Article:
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Food Allergies

by: Steve Wilcott
An allergy can be described as a malfunction of the immune system, an exaggerated response to certain substances. Your body mistakenly believes that something it has touched, smelled or eaten is harmful to it and your body releases massive amounts of chemicals, such as histamine to protect itself.

It is believed that 11 million Americans suffer from food allergies. These allergies are as varied as food itself is. Some people suffer from an allergy to one food, some to many. The most common food allergies are generally eggs, milk, peanuts, tree nuts (such as walnuts), fish, shellfish, soy and wheat.

Symptoms of food allergies are varied and range from a tingling of the mouth to swelling of the tongue and throat to difficulty breathing to hives, cramps, diarrhea, vomiting and in some instances death.

There are ways to help you or your loved one manage your food allergies. First seek the help of an allergist. Your allergist will perform a patch test to determine the exact cause of allergic reactions. This will be the guideline you use as you develop a diet based around your food allergies.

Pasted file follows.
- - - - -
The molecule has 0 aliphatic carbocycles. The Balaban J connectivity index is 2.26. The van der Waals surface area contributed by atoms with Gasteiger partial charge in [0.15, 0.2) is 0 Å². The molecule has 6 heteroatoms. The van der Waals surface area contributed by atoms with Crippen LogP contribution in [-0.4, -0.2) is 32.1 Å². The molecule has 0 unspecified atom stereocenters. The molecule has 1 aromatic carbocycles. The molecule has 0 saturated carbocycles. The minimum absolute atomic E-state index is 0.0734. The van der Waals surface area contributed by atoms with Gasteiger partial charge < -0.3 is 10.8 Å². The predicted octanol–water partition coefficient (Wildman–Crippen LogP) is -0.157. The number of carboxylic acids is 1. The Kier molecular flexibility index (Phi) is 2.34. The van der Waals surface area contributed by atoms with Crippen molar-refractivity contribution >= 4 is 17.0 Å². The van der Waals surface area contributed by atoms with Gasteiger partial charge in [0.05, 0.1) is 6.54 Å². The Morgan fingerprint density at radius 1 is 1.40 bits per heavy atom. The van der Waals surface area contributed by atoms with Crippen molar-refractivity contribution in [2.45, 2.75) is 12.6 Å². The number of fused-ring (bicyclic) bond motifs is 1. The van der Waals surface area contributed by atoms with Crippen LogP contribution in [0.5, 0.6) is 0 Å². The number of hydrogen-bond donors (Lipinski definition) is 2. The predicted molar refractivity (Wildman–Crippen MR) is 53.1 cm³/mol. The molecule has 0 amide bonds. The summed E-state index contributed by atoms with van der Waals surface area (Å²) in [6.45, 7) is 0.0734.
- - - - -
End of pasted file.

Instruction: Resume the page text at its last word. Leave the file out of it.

As with other types of allergies there is no cure for a food allergy. Some children do grow out of some food allergies as they age although allergies to peanuts, fish, shellfish and nuts are often considered lifetime allergies. You or your loved one must simply avoid the food that causes the allergy. This can be difficult, especially when eating out in a restaurant. Depending on the severity of allergy, even slight cross contamination of food products can cause reactions.

Food labeling is a very important component of avoiding foods that trigger allergies. Since 2000 the FDA has been presenting information on allergy risks and labeling requirements to manufacturers. They seek to have manufacturers change some labels to be easier to read, using plain language like "milk" on a label instead of "caseinate".

In the case of a milk or egg allergy there are alternatives that can be used when cooking or baking. There are many online sites dedicated to supplying information, education and support to those with food allergies.

About the author:
This article courtesy of http://www.allergies-questions.com




 

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